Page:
AP FACT CHECK: Trump's trade talk comes up short on facts

President Donald Trump leaves out a big component of trade when he complains about the huge imbalance between what the U.S. buys from abroad and what the world buys from the U.S. He ignores services, an American strength and part of the trade equation.

So it was in a tweet Saturday, capping a week in which he seemed itching to start a trade war that he said would be "easy" to win.

A look at some his recent statements on trade, guns, the economy and matters involving the Russia investigation:

TRUMP: "The United States has an $800 Billion Dollar Yearly Trade Deficit because of our 'very stupid' trade deals and policies. Our jobs and wealth are being given to other countries that have taken advantage of us for years. They laugh at what fools our leaders have been. No more!" — tweet.

THE FACTS: No, the trade deficit is not $800 billion. It's $566 billion. The U.S. in 2017 bought $810 billion more in foreign goods than other countries bought from the U.S., says the Census Bureau. That deficit in goods was offset by a $244 billion trade surplus in services, like transportation, computer and financial services, royalties and military and government contracts.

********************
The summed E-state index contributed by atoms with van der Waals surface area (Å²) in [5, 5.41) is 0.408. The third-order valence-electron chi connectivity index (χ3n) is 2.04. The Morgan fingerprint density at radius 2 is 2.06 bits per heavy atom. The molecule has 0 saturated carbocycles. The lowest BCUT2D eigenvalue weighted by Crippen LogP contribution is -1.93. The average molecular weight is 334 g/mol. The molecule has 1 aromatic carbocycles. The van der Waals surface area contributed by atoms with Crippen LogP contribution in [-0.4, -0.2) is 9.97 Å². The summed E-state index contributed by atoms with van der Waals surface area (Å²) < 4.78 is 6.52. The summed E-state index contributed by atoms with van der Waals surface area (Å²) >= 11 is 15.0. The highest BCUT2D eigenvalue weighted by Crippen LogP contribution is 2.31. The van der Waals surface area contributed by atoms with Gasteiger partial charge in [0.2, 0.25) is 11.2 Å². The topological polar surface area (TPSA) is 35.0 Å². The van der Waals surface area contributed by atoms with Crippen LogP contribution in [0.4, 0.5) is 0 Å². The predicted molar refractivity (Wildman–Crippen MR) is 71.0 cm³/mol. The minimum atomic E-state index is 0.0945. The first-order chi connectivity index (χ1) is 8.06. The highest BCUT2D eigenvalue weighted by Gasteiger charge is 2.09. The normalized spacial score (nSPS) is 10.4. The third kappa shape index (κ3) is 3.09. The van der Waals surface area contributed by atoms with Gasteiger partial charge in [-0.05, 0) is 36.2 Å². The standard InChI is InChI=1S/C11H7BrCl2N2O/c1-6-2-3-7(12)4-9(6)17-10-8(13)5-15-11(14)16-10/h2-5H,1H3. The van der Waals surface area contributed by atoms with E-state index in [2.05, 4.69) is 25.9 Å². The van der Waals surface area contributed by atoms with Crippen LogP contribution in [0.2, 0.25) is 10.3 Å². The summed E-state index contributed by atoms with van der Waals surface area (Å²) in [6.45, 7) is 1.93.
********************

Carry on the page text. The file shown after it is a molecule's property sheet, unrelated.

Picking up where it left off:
Similarly, Trump has complained about a trade deficit with Canada even though the U.S. runs an overall surplus with that country — thanks to services.

He said in December that he corrected Canadian Prime Minister Justin Trudeau on this matter when they talked. But the U.S. Trade Representative's Office said the U.S. enjoyed a $12.5 billion trade surplus with Canada in 2016. A $12.1 billion U.S. deficit in goods was overcome by a $24.6 billion surplus in services.


TRUMP: "You take the Pulse Nightclub. If you had one person in that room that could carry a gun and knew how to use it, it wouldn't have happened, or certainly not to the extent it did, where he was just in there shooting and shooting and shooting, and they were defenseless." — bipartisan meeting with lawmakers Wednesday.

THE FACTS: That's a misrepresentation of the scene at the club in Orlando, Florida, where a gunman killed 49 people in June 2016. There was an armed police officer working extra-duty at the club, and he exchanged gunfire with Omar Mateen when the attack began. More officers arrived within minutes and also engaged the killer, who ultimately died in a shootout with police several hours later.